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Far From the Tree by Robin Benway - Review

Friday, March 30, 2018

Where did I get it? Amazon, I bought it on Kindle a few weeks ago when it was only 99p. 

What's it about? It starts with Grace, who is sixteen and who has just had a baby. She called the baby Peach in her own head, and has given her up for adoption. She's grieving very hard for Peach, even though she thinks she made the right decision, and as an adopted child herself it makes her think about her own birth family. 

Her parents have information about Grace's younger sister, Maya. Maya is fifteen, and a lesbian. She has a girlfriend, Claire, and a younger sister, Lauren. Maya's family looks good from the outside, but inside it's falling apart. Her parents row all the time and her mum is drinking a lot. Maya feels like she doesn't fit into her family and is desperate to fit in somewhere. 

The girls discover they have an older brother, Joaquin. He is mixed race and has lived his whole life in the foster system. He is currently living with Mark and Linda, who want to adopt him, but Joaquin keeps pushing them away. 

Each of the siblings is struggling to cope in one way or another. Grace goes back to school but is bullied for having a baby, but she meets a new boy who doesn't know her past. Joaquin has a girlfriend but has just broken up with her. He has weekly therapy and is trying to sort things out even though he's about to age out of the foster system. Maya is pushing people away and also trying her best. And then, to top it all off, Grace wants to try to trace their birth mother too.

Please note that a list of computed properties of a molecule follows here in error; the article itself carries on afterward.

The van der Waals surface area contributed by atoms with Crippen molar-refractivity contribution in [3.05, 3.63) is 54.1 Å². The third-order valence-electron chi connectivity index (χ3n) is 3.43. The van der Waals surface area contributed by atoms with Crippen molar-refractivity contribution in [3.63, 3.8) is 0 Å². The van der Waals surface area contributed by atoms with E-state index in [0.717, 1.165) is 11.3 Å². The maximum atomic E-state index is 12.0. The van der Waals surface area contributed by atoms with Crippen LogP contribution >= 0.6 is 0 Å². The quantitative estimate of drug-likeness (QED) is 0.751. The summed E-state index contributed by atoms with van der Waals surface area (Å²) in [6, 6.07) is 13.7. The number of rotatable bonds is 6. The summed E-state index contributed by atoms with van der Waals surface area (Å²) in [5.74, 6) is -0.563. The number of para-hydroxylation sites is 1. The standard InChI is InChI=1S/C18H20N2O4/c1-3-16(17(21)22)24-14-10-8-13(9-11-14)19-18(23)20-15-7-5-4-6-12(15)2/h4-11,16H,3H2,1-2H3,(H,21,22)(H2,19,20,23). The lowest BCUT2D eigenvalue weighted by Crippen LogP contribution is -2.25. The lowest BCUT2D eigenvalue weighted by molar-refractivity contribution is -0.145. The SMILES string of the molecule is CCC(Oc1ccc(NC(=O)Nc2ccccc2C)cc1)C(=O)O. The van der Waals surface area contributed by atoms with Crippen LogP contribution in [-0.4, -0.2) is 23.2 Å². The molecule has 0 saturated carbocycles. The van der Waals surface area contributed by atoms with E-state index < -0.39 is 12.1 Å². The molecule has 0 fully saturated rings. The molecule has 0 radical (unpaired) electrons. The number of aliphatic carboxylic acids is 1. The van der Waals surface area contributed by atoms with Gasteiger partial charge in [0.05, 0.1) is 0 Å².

I feel like there were loads of positives in this book. I liked the frank look at adoption and the pros and cons of it. I liked that therapy was shown in a positive light. I liked that all of Maya's family accepted that she was gay without stressing about it. I liked how real the new siblings were with each other, in both good ways and bad. I liked the families each of the siblings had, in their imperfect ways. I liked how Grace was grieving for Peach even while believing she did the right thing - I think this is something which a lot of adults struggle with so to see a teen struggling with it felt like it was really important and well done. 

The book has chapters from the point of view of each of Grace, Joaquin, and Maya. I liked that a lot because it gave us the opportunity to see into each of their heads. 

Some things were a little bit too perfect, like Grace's new friend Rafe, but I even liked those bits in the context of the book as a whole. It's really good, I would definitely read other books by the same author. 

What age range is it for? Let's say 15+ 

Are any main characters LGBTQ+? Yes, Maya is. 

Are any main characters people of colour? Yes, it's a big part of Joaquin's story. 

Are any main characters disabled either mentally or physically? I think there is some mental health stuff going on, sure, but it's not really spelt out. Maya's mum is an alcoholic and this could potentially be triggering. 

Is there any sex stuff? No, although it is mentioned because obviously Grace had sex with Peach's dad. It's not explicit. 

Are drugs mentioned or used? There's one use of marijuana, I liked how this was done a lot. 

Is there any talk of death? A little, but not much and nothing explicit. 

Are there swear words? Very few, they're very judiciously used 

What criticisms do I have? As I said, some things are a little bit too perfect, but in all they're easy to look past. 

Would I recommend the book? Yes 

Why did I choose to read it at this point in life? It was near the front of the carousel on my Kindle, nothing more than that! 

What other books is it like? It has a bit of the same feel as Paper Butterflies by Lisa Heathfield, but is far less distressing than that 

How many stars? Four out of five. 

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